“It’s something I talk about with my students,” she said. “Do we live in an enriched environment? If I sit here and stare at a screen all day, is that more or less enriched than the environment that my grandparents and my ancestors grew up in?”
News outlets from the Washington Post to the BBC quickly fell in love with UR’s group of real-life Stuart Littles.
Lambert said she was attempting to keep up with the media demand in an effort to emphasize the scientific purpose behind her team’s study and the implications it could have for humans. Although Lambert herself has done about a dozen interviews so far, she said, UR had received around 350 media requests about the story just two weeks after its publication.
“I mean, what in the world?” Lambert exclaimed, shaking her head. As if on cue, the phone on her desk started to ring.
Most news stories on the research done by Lambert’s team have focused on the adorableness of automobile-driving rodents. The actual pioneers of the ROVs have largely avoided the spotlight.
The psychology department gets lab rats like Mario and Luigi from a Western Virginia-based branch of Envigo, a global contract research corporation. Lambert emphasized that all of the department’s rats are treated humanely and that the methods used by her team had been approved by UR’s Institutional Animal Care and Use Committee.
All of the driving rats spent the first three and a half weeks of their lives at an Envigo facility before arriving at UR and being separated into enriched or standard cages. Although the rats used in the study began their driving training about five months after their birth, the pilot program that Mario and Luigi participated in began when both rats were a little over two months old. Because Mario and Luigi did not participate in the study, they were housed in standard cages for the duration of the test program.
As the first drivers of their species, Mario and Luigi had the distinct honor of receiving names, a practice that Lambert said did not occur for the other rats. When necessary, the team identified individual rats in the study trials by the color of their tails.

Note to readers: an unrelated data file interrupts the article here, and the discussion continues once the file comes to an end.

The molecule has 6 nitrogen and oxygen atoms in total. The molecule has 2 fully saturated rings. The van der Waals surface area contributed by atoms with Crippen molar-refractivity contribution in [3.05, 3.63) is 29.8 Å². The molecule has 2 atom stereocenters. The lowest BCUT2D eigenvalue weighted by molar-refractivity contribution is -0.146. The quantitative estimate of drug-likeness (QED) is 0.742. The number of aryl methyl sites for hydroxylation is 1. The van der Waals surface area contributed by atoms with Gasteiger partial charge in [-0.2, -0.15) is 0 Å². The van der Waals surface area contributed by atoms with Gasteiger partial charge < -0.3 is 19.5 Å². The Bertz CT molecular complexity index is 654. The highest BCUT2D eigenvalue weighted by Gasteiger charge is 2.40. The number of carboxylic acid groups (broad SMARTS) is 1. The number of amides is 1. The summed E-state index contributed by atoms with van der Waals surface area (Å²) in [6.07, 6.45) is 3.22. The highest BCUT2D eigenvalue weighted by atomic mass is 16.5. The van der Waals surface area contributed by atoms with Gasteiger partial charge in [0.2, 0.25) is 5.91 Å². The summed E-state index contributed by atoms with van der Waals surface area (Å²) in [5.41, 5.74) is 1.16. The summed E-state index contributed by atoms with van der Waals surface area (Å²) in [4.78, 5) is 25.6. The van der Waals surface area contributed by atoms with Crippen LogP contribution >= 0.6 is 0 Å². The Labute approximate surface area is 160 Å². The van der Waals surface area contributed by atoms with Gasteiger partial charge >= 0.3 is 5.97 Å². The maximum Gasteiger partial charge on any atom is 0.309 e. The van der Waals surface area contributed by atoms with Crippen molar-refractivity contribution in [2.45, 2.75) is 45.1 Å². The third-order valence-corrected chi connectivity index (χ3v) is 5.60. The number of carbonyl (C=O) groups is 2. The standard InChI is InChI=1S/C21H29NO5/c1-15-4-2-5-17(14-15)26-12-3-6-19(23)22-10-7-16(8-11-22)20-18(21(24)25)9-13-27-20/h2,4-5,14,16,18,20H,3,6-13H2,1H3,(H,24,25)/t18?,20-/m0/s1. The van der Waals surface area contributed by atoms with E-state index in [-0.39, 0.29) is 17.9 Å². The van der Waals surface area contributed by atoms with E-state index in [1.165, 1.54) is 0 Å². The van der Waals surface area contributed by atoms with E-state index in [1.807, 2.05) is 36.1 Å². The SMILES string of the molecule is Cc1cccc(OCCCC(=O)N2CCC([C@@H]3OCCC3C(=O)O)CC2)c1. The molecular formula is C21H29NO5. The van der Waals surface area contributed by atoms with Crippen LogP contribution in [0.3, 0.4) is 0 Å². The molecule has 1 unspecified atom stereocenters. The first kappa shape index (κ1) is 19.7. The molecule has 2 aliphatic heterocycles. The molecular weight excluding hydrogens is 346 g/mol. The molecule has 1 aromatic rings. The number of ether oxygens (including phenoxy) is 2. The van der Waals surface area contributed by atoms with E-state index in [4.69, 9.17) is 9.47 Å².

Nate Fox, a 2018 UR graduate, co-authored the study as part of Lambert’s team, as did several other former UR students. Fox also named and trained Mario and Luigi. The trio (Fox, Mario and Luigi) had set out to try to accomplish what no rat or scientist had done before.
“[Fox] was the first to say, ‘Sure, I’ll try to teach a rat to drive a car,’” Lambert said, laughing. “There’s no protocol for this. We were kind of training each other -- the rats training us, us training the rats.”
The pilot trials lasted about a month, as Mario and Luigi learned to drive the ROVs in 15-minute sessions that occurred at least four times a week in a learning process roughly half the length received by the rats in the actual study. In the study, the rats learned to drive over a period of two months, receiving five-minute training sessions three times a week.
The initial training and the enriched environment study rewarded successful drivers with Fruit Loops. In later trials following the study’s completion, Lambert’s team attempted to see how the rats would respond to the driving task without a reward.
The team continues to run “maintenance trials” with both male and female rats as a way of keeping the driving task fresh in their minds.
As UR and the media rightfully celebrate Lambert, Fox and the rest of their team, it also seems fitting to celebrate the unsung heroes who helped make it possible: Mario and Luigi.
Contact opinions editor Riley Blake at email@example.com.